A Quick History of Trampolines

If you are a human being, or maybe even a family pet, there’s a fair chance that you’ve had a blast jumping on a trampoline at some point in your life. They are just too fun to pass up an opportunity. Have you ever wondered how your parents, grand parents, or even your ancestors enjoyed this wonderful contraption? Us too! Here at Rebounderz in Grand Rapids, trampolines are what we do! That is why we dug into some history regarding the creation and use of the trampoline.

Inuit Origins

While they do not technically use a trampoline, the Inuit spring whaling festival Nalukataq does include a trampoline like activity. In short, they use a walrus skin as a blanket held up by community members to launch festival goers into the air. The main event of Nalukataq may have little to do with this activity, but it sure is a fun precursor to the trampoline we know and love.

Circus Precursor

Another precursor to the trampoline comes from the circus in the form of safety nets for acrobats. It is the same concept; a person bounces on a taut fabric surface. Even in the early 1900s, bouncing beds, a small trampoline like device covered in bed sheets, were being used in circuses as part of comedy performances.

The First Trampolines

Credit for building the first trampoline goes to George Nissen and Larry Griswold in the year of 1936. They were in the fields of gymnastics and tumbling respectively, and purportedly got their idea from watching trapeze artists using a tight net. According to Nissen, the name “trampoline” is derived from the Spanish word “trampolin”, which refers to a diving board. Before the trademark for trampoline was lost, and became a generic trademark, trampolines were referred to as “rebound tumblers”.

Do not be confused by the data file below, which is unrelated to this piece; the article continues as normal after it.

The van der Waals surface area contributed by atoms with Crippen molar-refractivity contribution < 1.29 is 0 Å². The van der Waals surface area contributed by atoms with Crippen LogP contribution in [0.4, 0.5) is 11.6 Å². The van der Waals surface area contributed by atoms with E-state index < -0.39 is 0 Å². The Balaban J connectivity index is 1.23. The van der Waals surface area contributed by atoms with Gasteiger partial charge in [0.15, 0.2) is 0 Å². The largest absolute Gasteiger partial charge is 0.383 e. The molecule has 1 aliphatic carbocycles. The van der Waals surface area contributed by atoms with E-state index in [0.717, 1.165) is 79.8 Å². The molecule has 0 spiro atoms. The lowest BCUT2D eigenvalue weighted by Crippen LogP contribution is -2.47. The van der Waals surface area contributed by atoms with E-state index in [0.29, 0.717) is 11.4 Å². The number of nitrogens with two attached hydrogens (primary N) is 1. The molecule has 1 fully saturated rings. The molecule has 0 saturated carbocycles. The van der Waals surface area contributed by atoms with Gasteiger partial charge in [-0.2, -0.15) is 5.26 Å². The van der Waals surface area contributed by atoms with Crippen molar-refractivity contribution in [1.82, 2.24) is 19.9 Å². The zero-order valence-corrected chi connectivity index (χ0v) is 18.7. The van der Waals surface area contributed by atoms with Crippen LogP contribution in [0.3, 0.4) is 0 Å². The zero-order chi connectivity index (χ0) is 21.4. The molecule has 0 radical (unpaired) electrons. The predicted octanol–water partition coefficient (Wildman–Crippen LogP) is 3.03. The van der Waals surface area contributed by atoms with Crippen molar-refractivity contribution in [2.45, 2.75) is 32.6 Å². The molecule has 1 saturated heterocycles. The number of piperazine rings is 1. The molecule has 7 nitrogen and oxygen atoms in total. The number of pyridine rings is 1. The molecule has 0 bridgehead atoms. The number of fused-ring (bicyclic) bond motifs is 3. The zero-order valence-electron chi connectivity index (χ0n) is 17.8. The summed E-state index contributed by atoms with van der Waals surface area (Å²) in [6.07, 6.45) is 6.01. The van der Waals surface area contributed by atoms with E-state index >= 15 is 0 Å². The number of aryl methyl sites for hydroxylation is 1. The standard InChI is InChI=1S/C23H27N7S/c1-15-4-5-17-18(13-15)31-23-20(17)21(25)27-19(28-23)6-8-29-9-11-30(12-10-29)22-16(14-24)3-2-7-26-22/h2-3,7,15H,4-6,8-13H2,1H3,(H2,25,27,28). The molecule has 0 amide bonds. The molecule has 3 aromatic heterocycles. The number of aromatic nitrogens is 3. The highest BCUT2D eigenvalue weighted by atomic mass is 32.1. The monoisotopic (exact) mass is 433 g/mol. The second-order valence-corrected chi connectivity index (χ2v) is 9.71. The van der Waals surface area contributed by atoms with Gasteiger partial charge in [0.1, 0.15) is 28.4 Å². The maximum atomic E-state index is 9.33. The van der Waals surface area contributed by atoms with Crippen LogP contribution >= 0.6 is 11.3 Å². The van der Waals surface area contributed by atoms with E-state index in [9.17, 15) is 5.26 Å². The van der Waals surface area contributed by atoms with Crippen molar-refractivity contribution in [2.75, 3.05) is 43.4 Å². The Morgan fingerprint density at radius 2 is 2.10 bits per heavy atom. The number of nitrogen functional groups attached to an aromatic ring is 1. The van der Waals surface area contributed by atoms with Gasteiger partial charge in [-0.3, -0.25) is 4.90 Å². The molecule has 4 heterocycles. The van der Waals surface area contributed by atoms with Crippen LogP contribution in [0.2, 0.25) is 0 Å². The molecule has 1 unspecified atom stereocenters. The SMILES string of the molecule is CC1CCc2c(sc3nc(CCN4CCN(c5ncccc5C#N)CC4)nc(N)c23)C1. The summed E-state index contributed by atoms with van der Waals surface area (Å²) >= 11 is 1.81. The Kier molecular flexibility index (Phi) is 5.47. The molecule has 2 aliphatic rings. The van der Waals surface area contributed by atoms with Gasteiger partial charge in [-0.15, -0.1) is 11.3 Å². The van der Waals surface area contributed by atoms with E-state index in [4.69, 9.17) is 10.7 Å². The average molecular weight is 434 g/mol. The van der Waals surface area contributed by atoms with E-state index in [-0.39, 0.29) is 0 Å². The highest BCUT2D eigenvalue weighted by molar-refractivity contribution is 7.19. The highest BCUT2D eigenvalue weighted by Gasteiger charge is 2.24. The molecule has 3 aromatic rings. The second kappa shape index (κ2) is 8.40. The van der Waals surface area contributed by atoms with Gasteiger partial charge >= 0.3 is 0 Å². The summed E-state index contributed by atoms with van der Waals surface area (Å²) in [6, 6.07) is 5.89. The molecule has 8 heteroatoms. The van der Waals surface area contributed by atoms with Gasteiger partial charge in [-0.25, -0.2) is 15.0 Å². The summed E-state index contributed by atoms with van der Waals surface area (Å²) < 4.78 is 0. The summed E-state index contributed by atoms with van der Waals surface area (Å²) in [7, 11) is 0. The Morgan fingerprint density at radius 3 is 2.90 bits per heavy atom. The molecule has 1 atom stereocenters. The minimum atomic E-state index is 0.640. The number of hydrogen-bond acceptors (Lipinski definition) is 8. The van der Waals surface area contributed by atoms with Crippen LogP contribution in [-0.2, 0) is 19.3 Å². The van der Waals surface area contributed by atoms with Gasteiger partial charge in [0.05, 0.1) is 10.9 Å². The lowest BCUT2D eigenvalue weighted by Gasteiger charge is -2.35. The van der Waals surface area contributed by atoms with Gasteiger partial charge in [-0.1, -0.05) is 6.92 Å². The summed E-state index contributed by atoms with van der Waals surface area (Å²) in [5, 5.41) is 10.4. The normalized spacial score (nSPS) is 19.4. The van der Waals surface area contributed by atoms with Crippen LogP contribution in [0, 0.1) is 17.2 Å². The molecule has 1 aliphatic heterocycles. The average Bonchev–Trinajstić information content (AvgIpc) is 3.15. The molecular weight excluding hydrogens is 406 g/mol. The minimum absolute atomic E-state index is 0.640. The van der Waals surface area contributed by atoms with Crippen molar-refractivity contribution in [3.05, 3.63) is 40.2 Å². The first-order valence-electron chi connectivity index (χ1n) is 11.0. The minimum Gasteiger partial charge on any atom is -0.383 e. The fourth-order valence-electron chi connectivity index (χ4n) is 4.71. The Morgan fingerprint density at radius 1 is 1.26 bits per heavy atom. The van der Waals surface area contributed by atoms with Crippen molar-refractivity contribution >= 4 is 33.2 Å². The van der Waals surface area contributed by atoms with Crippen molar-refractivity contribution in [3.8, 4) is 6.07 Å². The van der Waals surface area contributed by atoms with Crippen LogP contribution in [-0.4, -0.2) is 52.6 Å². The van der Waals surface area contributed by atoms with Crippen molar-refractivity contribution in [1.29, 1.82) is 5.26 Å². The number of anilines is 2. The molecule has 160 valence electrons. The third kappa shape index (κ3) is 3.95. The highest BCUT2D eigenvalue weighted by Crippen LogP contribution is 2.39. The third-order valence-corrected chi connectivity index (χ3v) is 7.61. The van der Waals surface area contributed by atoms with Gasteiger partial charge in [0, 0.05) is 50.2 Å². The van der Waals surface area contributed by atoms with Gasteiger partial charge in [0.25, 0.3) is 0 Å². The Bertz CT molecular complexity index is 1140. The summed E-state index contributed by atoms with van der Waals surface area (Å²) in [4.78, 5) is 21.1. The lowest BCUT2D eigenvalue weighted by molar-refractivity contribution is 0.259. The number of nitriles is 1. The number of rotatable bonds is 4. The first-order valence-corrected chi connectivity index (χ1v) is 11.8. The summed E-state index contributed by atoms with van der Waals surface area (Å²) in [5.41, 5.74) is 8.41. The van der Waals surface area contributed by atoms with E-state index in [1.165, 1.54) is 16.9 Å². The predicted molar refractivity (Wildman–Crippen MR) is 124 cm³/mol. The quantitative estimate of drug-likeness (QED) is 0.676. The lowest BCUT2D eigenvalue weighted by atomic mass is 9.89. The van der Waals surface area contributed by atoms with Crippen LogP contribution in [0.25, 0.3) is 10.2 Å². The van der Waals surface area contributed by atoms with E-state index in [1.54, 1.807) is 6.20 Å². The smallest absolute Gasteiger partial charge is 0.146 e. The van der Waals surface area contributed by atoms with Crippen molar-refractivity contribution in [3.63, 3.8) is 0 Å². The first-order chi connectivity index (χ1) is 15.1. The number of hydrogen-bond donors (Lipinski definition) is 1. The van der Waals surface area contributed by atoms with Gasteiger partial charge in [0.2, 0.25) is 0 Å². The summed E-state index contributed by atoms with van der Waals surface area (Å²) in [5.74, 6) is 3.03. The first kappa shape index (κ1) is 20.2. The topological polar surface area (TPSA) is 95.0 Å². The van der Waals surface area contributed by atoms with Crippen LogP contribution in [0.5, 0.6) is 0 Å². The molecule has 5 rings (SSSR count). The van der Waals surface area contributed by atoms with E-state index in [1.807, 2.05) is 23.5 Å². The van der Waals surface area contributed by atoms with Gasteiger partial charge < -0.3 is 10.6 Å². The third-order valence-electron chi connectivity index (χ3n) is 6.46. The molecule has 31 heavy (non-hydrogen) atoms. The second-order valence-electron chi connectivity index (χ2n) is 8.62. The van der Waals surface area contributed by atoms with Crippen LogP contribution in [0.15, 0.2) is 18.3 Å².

In Flight Training

When World War II started, the US Navy began using the trampoline as a training device for pilots and navigators to help them practice concentrating in different spatial orientations. Even Soviet and American astronauts have used trampolines in their training.

Trampolines and Sports

Nowadays, trampoline can either be competitive or recreational. A lot of credit for bringing trampoline into mainstream sports goes to Jeff Hennessy, who coached at the University of Louisiana at Lafayette. Hennessy has produced a higher number of world champions than any other coach in the sport, including his daughter Leigh Hennessy, both of whom are included in the USA Gymnastics Hall of Fame.

Since the year 2000, trampolining has been a sport in the Olympic Games. With advances in trampoline technology, many athletes are able to bounce as high as 33 feet in the air while performing an impressive array of twists and somersaults.

Trampolines have made it into more sports than just trampolining, they are also part of a new soprt called Slamball, which mashes aspects of basketball and volleyball.


If all of this talk of trampolines has you itching to try one yourself, come by our trampoline park in Grand Rapids, MI. We have the best quality trampolines available to use at an affordable price. Give us a call today to learn more!

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